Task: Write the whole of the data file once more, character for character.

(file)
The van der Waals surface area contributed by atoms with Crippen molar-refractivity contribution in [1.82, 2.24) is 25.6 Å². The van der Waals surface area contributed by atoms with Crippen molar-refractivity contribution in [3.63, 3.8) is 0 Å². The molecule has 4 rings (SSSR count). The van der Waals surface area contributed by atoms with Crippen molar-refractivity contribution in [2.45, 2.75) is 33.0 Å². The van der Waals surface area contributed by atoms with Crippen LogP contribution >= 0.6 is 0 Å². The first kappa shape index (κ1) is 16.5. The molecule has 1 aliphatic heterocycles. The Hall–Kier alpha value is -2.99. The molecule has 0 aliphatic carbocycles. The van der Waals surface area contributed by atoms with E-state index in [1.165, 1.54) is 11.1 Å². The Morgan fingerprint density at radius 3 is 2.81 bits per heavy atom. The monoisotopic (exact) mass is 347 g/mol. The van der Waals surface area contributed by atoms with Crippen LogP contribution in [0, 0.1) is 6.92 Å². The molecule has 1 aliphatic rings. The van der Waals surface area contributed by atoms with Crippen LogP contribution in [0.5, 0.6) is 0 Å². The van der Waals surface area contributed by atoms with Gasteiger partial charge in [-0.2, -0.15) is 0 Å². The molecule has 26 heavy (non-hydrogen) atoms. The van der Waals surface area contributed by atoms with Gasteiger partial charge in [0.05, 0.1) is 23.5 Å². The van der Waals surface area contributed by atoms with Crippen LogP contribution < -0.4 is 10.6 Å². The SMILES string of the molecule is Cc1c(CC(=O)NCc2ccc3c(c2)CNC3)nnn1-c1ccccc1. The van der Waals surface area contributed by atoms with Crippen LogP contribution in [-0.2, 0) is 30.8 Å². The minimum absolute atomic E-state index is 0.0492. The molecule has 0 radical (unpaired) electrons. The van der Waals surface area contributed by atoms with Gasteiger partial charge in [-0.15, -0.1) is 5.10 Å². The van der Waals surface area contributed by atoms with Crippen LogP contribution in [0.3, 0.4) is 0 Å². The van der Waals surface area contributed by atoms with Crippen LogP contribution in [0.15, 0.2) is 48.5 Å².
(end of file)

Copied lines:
The van der Waals surface area contributed by atoms with Crippen molar-refractivity contribution in [1.82, 2.24) is 25.6 Å². The van der Waals surface area contributed by atoms with Crippen molar-refractivity contribution in [3.63, 3.8) is 0 Å². The molecule has 4 rings (SSSR count). The van der Waals surface area contributed by atoms with Crippen molar-refractivity contribution in [2.45, 2.75) is 33.0 Å². The van der Waals surface area contributed by atoms with Crippen LogP contribution >= 0.6 is 0 Å². The first kappa shape index (κ1) is 16.5. The molecule has 1 aliphatic heterocycles. The Hall–Kier alpha value is -2.99. The molecule has 0 aliphatic carbocycles. The van der Waals surface area contributed by atoms with E-state index in [1.165, 1.54) is 11.1 Å². The Morgan fingerprint density at radius 3 is 2.81 bits per heavy atom. The monoisotopic (exact) mass is 347 g/mol. The van der Waals surface area contributed by atoms with Crippen LogP contribution in [0, 0.1) is 6.92 Å². The molecule has 1 aliphatic rings. The van der Waals surface area contributed by atoms with Crippen LogP contribution in [0.5, 0.6) is 0 Å². The van der Waals surface area contributed by atoms with Gasteiger partial charge in [-0.2, -0.15) is 0 Å². The molecule has 26 heavy (non-hydrogen) atoms. The van der Waals surface area contributed by atoms with Gasteiger partial charge in [0.05, 0.1) is 23.5 Å². The van der Waals surface area contributed by atoms with Crippen LogP contribution < -0.4 is 10.6 Å². The SMILES string of the molecule is Cc1c(CC(=O)NCc2ccc3c(c2)CNC3)nnn1-c1ccccc1. The van der Waals surface area contributed by atoms with Crippen LogP contribution in [-0.2, 0) is 30.8 Å². The minimum absolute atomic E-state index is 0.0492. The molecule has 0 radical (unpaired) electrons. The van der Waals surface area contributed by atoms with Gasteiger partial charge in [-0.15, -0.1) is 5.10 Å². The van der Waals surface area contributed by atoms with Crippen LogP contribution in [0.3, 0.4) is 0 Å². The van der Waals surface area contributed by atoms with Crippen LogP contribution in [0.15, 0.2) is 48.5 Å².